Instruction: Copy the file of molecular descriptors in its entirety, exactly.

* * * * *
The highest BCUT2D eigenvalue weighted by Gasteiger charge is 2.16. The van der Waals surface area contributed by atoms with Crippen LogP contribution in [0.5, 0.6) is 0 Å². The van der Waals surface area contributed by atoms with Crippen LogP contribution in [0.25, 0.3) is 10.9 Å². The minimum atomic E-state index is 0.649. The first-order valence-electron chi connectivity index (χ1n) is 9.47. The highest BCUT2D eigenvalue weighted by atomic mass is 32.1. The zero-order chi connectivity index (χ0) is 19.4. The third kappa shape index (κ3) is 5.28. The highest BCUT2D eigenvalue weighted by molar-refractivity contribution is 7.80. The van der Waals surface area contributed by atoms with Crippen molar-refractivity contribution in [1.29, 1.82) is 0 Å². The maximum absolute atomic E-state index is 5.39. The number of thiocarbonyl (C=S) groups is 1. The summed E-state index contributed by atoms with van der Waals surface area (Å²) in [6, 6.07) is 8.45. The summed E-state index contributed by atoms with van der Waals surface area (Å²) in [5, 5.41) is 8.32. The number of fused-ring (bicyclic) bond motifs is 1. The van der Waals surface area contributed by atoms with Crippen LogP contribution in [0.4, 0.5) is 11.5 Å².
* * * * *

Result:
The highest BCUT2D eigenvalue weighted by Gasteiger charge is 2.16. The van der Waals surface area contributed by atoms with Crippen LogP contribution in [0.5, 0.6) is 0 Å². The van der Waals surface area contributed by atoms with Crippen LogP contribution in [0.25, 0.3) is 10.9 Å². The minimum atomic E-state index is 0.649. The first-order valence-electron chi connectivity index (χ1n) is 9.47. The highest BCUT2D eigenvalue weighted by atomic mass is 32.1. The zero-order chi connectivity index (χ0) is 19.4. The third kappa shape index (κ3) is 5.28. The highest BCUT2D eigenvalue weighted by molar-refractivity contribution is 7.80. The van der Waals surface area contributed by atoms with Crippen molar-refractivity contribution in [1.29, 1.82) is 0 Å². The maximum absolute atomic E-state index is 5.39. The number of thiocarbonyl (C=S) groups is 1. The summed E-state index contributed by atoms with van der Waals surface area (Å²) in [6, 6.07) is 8.45. The summed E-state index contributed by atoms with van der Waals surface area (Å²) in [5, 5.41) is 8.32. The number of fused-ring (bicyclic) bond motifs is 1. The van der Waals surface area contributed by atoms with Crippen LogP contribution in [0.4, 0.5) is 11.5 Å².